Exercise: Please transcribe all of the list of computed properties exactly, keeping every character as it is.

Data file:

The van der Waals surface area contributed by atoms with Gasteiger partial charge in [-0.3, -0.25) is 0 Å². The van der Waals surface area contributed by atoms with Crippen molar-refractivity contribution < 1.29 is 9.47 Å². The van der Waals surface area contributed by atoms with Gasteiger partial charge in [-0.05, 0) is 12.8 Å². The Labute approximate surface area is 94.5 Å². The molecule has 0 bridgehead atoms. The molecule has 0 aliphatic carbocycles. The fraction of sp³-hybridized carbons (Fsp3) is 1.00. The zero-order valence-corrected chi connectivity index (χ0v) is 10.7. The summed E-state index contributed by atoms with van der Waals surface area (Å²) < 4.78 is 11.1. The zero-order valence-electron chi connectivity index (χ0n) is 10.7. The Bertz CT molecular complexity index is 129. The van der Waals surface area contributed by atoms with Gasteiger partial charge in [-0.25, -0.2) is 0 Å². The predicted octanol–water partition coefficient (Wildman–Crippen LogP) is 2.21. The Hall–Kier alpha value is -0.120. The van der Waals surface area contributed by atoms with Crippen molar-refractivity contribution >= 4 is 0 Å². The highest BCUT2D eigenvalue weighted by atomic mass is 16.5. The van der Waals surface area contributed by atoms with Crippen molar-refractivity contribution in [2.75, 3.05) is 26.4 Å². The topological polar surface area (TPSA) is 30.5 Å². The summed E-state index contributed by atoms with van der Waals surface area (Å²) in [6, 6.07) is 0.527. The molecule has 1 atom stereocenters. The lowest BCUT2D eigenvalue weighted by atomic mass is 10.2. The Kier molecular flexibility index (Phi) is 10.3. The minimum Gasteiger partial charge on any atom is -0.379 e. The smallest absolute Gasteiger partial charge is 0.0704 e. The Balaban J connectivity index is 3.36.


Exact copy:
The van der Waals surface area contributed by atoms with Gasteiger partial charge in [-0.3, -0.25) is 0 Å². The van der Waals surface area contributed by atoms with Crippen molar-refractivity contribution < 1.29 is 9.47 Å². The van der Waals surface area contributed by atoms with Gasteiger partial charge in [-0.05, 0) is 12.8 Å². The Labute approximate surface area is 94.5 Å². The molecule has 0 bridgehead atoms. The molecule has 0 aliphatic carbocycles. The fraction of sp³-hybridized carbons (Fsp3) is 1.00. The zero-order valence-corrected chi connectivity index (χ0v) is 10.7. The summed E-state index contributed by atoms with van der Waals surface area (Å²) < 4.78 is 11.1. The zero-order valence-electron chi connectivity index (χ0n) is 10.7. The Bertz CT molecular complexity index is 129. The van der Waals surface area contributed by atoms with Gasteiger partial charge in [-0.25, -0.2) is 0 Å². The predicted octanol–water partition coefficient (Wildman–Crippen LogP) is 2.21. The Hall–Kier alpha value is -0.120. The van der Waals surface area contributed by atoms with Crippen molar-refractivity contribution >= 4 is 0 Å². The highest BCUT2D eigenvalue weighted by atomic mass is 16.5. The van der Waals surface area contributed by atoms with Crippen molar-refractivity contribution in [2.75, 3.05) is 26.4 Å². The topological polar surface area (TPSA) is 30.5 Å². The summed E-state index contributed by atoms with van der Waals surface area (Å²) in [6, 6.07) is 0.527. The molecule has 1 atom stereocenters. The lowest BCUT2D eigenvalue weighted by atomic mass is 10.2. The Kier molecular flexibility index (Phi) is 10.3. The minimum Gasteiger partial charge on any atom is -0.379 e. The smallest absolute Gasteiger partial charge is 0.0704 e. The Balaban J connectivity index is 3.36.